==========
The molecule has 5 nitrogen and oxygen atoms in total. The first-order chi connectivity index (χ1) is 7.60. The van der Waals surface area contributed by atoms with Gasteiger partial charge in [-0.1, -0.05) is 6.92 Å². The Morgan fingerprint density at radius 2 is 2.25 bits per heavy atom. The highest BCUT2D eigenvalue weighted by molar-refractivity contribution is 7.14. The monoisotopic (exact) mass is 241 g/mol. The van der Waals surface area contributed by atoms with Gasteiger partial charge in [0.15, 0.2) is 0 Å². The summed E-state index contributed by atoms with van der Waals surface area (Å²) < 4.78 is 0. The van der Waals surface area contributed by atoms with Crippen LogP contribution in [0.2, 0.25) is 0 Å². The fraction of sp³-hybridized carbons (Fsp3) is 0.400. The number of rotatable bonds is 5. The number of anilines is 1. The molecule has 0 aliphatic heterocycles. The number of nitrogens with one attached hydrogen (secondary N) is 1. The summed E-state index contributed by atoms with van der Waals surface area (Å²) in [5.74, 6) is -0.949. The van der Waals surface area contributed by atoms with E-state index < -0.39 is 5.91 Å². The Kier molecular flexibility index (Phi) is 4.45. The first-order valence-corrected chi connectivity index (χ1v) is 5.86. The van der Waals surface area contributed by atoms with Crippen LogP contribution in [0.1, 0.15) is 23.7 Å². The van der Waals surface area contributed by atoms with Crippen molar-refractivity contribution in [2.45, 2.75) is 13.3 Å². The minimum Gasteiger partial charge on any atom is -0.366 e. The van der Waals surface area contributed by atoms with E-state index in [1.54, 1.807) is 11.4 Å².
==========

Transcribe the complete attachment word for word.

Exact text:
The molecule has 5 nitrogen and oxygen atoms in total. The first-order chi connectivity index (χ1) is 7.60. The van der Waals surface area contributed by atoms with Gasteiger partial charge in [-0.1, -0.05) is 6.92 Å². The Morgan fingerprint density at radius 2 is 2.25 bits per heavy atom. The highest BCUT2D eigenvalue weighted by molar-refractivity contribution is 7.14. The monoisotopic (exact) mass is 241 g/mol. The van der Waals surface area contributed by atoms with Gasteiger partial charge in [0.15, 0.2) is 0 Å². The summed E-state index contributed by atoms with van der Waals surface area (Å²) < 4.78 is 0. The van der Waals surface area contributed by atoms with Crippen LogP contribution in [0.2, 0.25) is 0 Å². The fraction of sp³-hybridized carbons (Fsp3) is 0.400. The number of rotatable bonds is 5. The number of anilines is 1. The molecule has 0 aliphatic heterocycles. The number of nitrogens with one attached hydrogen (secondary N) is 1. The summed E-state index contributed by atoms with van der Waals surface area (Å²) in [5.74, 6) is -0.949. The van der Waals surface area contributed by atoms with E-state index < -0.39 is 5.91 Å². The Kier molecular flexibility index (Phi) is 4.45. The first-order valence-corrected chi connectivity index (χ1v) is 5.86. The van der Waals surface area contributed by atoms with Crippen LogP contribution in [0.1, 0.15) is 23.7 Å². The van der Waals surface area contributed by atoms with Crippen molar-refractivity contribution in [2.45, 2.75) is 13.3 Å². The minimum Gasteiger partial charge on any atom is -0.366 e. The van der Waals surface area contributed by atoms with E-state index in [1.54, 1.807) is 11.4 Å².